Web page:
Senator Dickson Empowers Constituents With Tricycles

By Publisher
3 Min Read

THE senator representing Bayelsa West Senatorial District in the National Assembly, Seriake Dickson, has empowered no fewer than 100 women drawn from the ward across Sagbama and Ekeremor local government areas with new tricycles and canoes to enable them to become self-reliant.

Dickson, who is a former governor of Bayelsa State, said the distribution of the tricycles and canoes was done in collaboration with the National Institute of Cultural Orientation (NICO) that conducted entrepreneurial skills training for the beneficiaries.

Represented by Bodilong Ogugubeni, Dickson said the empowerment programme for women was the first phase of his entrepreneurial training and empowerment programme, promising that in no distant time, he would extend the programme to youths from the area.

He said: “It has always been my desire to ensure that lives of women and youths are developed. I have brought these tricycles and canoes to help our women to be self-reliant. So, I urge you to use the knowledge you have acquired from the training to improve yourselves.”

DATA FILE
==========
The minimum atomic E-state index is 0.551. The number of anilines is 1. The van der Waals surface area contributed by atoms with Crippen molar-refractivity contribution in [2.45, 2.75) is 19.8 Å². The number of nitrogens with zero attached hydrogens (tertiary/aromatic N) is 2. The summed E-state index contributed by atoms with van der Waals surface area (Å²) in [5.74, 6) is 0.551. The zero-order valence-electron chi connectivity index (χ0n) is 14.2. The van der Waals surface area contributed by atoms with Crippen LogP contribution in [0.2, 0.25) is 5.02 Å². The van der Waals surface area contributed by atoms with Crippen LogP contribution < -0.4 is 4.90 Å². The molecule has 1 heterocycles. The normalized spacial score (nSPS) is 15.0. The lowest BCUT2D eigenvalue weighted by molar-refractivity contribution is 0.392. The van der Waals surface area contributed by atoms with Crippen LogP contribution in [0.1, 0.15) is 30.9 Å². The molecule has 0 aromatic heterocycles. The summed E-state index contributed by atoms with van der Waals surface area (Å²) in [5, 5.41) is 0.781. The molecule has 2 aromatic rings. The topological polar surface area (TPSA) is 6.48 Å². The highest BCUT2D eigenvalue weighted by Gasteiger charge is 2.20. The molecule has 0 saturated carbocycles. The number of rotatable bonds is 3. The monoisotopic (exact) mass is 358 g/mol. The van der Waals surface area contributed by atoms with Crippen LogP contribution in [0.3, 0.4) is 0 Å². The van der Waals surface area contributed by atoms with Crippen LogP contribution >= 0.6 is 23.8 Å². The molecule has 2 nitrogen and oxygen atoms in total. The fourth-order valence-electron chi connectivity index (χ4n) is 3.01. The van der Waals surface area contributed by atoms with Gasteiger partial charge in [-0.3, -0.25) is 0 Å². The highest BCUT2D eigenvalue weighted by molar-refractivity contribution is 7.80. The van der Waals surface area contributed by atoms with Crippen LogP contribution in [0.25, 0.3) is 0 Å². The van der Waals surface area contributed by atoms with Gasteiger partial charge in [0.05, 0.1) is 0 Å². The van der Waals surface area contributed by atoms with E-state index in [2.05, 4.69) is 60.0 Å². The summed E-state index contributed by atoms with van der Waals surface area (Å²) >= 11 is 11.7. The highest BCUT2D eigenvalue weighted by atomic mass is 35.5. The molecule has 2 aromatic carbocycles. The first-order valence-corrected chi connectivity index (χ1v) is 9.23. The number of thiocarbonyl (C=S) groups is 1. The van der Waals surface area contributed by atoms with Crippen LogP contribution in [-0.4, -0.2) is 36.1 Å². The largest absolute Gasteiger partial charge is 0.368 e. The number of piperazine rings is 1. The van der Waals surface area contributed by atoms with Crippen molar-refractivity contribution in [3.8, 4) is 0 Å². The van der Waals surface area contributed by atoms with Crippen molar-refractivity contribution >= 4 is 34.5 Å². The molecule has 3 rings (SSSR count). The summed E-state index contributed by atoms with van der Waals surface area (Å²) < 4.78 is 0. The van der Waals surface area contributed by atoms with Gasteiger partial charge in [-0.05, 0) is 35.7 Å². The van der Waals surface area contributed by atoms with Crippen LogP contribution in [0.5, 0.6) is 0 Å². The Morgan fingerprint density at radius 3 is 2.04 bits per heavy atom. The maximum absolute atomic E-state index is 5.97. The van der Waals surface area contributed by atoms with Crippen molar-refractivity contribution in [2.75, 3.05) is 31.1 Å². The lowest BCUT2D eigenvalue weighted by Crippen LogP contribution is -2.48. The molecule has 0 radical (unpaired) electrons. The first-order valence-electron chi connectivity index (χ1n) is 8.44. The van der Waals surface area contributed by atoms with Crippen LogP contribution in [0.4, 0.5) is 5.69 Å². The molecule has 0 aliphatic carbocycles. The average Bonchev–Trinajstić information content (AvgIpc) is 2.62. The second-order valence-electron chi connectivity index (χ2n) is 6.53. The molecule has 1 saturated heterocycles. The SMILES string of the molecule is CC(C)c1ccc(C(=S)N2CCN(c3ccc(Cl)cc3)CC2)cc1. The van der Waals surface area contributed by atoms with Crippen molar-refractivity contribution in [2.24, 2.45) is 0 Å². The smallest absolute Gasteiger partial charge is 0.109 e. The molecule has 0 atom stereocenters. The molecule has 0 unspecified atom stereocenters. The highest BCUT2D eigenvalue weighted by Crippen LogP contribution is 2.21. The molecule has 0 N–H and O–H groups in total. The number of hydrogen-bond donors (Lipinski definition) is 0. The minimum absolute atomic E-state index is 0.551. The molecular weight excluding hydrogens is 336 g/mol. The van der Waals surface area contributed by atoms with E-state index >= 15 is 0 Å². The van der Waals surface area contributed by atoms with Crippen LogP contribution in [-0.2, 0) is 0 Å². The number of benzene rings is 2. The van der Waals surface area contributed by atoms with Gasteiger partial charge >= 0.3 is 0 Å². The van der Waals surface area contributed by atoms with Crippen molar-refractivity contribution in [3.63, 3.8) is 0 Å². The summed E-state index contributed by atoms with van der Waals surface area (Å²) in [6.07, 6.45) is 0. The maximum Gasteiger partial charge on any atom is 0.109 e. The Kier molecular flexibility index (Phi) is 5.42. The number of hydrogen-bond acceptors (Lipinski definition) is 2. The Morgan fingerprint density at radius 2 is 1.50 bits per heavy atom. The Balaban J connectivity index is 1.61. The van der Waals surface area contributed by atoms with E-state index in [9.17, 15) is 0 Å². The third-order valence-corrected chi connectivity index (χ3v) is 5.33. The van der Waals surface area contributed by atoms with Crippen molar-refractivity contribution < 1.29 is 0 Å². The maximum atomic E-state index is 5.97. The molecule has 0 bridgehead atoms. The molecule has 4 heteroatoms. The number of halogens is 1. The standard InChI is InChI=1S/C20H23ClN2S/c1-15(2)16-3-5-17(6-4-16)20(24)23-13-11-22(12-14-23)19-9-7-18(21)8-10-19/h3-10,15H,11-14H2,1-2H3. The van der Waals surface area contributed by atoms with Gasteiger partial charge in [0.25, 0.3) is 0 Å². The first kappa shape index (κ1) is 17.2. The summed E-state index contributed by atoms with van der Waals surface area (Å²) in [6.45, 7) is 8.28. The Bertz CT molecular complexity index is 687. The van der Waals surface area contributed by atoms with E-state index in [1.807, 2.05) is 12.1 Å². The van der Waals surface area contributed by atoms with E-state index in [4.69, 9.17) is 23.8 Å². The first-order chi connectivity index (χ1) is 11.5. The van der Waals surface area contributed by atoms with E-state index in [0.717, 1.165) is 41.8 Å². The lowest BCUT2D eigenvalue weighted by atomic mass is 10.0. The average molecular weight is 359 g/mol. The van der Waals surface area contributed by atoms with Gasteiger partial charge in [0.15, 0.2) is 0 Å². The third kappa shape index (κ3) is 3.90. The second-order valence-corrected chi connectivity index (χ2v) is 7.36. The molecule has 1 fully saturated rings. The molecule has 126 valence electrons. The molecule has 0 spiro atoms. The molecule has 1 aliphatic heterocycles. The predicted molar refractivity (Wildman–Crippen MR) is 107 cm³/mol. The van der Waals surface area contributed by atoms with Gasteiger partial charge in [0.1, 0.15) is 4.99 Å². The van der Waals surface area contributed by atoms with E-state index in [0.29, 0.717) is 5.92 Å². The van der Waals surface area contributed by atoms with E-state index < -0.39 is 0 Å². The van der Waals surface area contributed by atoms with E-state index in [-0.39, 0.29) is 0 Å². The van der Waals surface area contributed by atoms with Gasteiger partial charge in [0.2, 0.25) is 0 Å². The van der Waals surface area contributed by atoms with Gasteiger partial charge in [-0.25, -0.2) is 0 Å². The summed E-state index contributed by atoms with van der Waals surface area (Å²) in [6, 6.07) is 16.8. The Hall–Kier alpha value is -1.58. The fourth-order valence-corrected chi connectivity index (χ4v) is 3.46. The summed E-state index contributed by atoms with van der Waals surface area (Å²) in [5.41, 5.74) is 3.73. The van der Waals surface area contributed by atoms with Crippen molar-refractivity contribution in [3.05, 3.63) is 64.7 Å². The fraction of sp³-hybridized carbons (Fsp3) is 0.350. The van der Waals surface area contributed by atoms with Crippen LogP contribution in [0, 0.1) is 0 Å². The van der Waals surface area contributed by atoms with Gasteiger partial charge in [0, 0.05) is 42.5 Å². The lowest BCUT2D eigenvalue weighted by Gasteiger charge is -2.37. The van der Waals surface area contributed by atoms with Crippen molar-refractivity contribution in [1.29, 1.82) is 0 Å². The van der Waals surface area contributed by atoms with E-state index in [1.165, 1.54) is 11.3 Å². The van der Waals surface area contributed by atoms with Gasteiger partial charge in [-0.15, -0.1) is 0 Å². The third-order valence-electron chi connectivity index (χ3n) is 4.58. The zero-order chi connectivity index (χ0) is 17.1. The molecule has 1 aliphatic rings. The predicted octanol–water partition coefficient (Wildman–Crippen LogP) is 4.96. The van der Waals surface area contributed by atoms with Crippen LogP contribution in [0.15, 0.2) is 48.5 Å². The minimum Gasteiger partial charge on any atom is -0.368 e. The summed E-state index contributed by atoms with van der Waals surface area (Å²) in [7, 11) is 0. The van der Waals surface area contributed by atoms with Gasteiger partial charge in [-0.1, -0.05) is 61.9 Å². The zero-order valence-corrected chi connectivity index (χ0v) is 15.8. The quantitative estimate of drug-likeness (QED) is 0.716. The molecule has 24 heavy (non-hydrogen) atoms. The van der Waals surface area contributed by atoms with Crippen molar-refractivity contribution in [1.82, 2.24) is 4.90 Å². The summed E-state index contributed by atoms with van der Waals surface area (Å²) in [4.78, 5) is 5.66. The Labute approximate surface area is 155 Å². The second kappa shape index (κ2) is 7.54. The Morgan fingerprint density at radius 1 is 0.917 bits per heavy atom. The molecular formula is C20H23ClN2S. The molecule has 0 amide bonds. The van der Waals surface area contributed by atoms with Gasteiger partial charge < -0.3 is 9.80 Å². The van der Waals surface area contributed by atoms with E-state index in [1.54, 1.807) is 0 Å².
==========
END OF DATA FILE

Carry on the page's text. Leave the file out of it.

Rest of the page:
Also speaking, the executive secretary of NICO, Ado Mohammed Yahuza, represented by his Director of Research and Documentation, Michael Ekoko, said the aim of the programme was to strengthen the place of culture in Nigeria’s economic development agenda.

He said: “In collaboration with the office of the senator representing Bayelsa West, we are promoting Nigeria’s cultural practice and orientating the general public towards harnessing our various resources which are essential to boosting our economic capacity.

“I do believe that the beneficiaries will put all the skills and knowledge they have acquired during the training to good use by starting up small scale businesses to generate income and employ labour, and in so doing contribute to the Nigerian economy.”

Presenting a paper entitled ‘Understanding culture as a catalyst in national development’, the Head of Department of Theatre Arts, University of Africa, Toru-Orua, Barclays Ayakroma, advised the beneficiaries of the tricycles and canoes ot to sell them, adding that the best way to grow a business was to start small and grow big.

He said: “The reason we are part of this programme is to discourage you from the culture of selling start-ups given to you for your own economic development.

“Take some transport companies for example, they started with one vehicle and after some years they expanded to over 100 vehicles.

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